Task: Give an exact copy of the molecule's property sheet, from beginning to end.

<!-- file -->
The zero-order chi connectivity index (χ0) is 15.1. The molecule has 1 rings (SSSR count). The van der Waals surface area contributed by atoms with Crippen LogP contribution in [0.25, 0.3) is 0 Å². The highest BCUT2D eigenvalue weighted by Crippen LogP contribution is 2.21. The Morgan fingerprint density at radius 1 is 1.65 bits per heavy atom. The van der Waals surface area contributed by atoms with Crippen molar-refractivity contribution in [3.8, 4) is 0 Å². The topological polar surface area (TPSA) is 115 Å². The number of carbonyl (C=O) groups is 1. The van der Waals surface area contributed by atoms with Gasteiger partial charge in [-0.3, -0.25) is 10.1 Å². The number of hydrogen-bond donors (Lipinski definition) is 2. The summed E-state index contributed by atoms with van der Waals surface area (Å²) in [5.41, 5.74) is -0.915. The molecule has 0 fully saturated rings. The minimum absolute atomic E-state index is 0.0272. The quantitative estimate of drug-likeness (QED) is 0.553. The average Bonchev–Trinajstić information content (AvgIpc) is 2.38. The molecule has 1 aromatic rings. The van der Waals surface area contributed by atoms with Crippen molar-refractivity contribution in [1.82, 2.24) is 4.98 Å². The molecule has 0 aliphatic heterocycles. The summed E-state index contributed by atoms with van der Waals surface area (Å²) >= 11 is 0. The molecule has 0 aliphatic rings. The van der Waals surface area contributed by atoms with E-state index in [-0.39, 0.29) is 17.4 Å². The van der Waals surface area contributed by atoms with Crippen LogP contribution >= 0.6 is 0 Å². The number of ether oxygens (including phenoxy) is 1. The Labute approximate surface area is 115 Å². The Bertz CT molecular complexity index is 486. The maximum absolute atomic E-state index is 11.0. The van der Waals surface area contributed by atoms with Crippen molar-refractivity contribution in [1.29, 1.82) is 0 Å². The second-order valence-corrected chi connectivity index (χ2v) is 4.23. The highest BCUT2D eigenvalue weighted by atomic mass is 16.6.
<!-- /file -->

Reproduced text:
The zero-order chi connectivity index (χ0) is 15.1. The molecule has 1 rings (SSSR count). The van der Waals surface area contributed by atoms with Crippen LogP contribution in [0.25, 0.3) is 0 Å². The highest BCUT2D eigenvalue weighted by Crippen LogP contribution is 2.21. The Morgan fingerprint density at radius 1 is 1.65 bits per heavy atom. The van der Waals surface area contributed by atoms with Crippen molar-refractivity contribution in [3.8, 4) is 0 Å². The topological polar surface area (TPSA) is 115 Å². The number of carbonyl (C=O) groups is 1. The van der Waals surface area contributed by atoms with Gasteiger partial charge in [-0.3, -0.25) is 10.1 Å². The number of hydrogen-bond donors (Lipinski definition) is 2. The summed E-state index contributed by atoms with van der Waals surface area (Å²) in [5.41, 5.74) is -0.915. The molecule has 0 fully saturated rings. The minimum absolute atomic E-state index is 0.0272. The quantitative estimate of drug-likeness (QED) is 0.553. The average Bonchev–Trinajstić information content (AvgIpc) is 2.38. The molecule has 1 aromatic rings. The van der Waals surface area contributed by atoms with Crippen molar-refractivity contribution in [1.82, 2.24) is 4.98 Å². The molecule has 0 aliphatic heterocycles. The summed E-state index contributed by atoms with van der Waals surface area (Å²) >= 11 is 0. The molecule has 0 aliphatic rings. The van der Waals surface area contributed by atoms with E-state index in [-0.39, 0.29) is 17.4 Å². The van der Waals surface area contributed by atoms with Crippen LogP contribution >= 0.6 is 0 Å². The number of ether oxygens (including phenoxy) is 1. The Labute approximate surface area is 115 Å². The Bertz CT molecular complexity index is 486. The maximum absolute atomic E-state index is 11.0. The van der Waals surface area contributed by atoms with Crippen molar-refractivity contribution in [1.29, 1.82) is 0 Å². The second-order valence-corrected chi connectivity index (χ2v) is 4.23. The highest BCUT2D eigenvalue weighted by atomic mass is 16.6.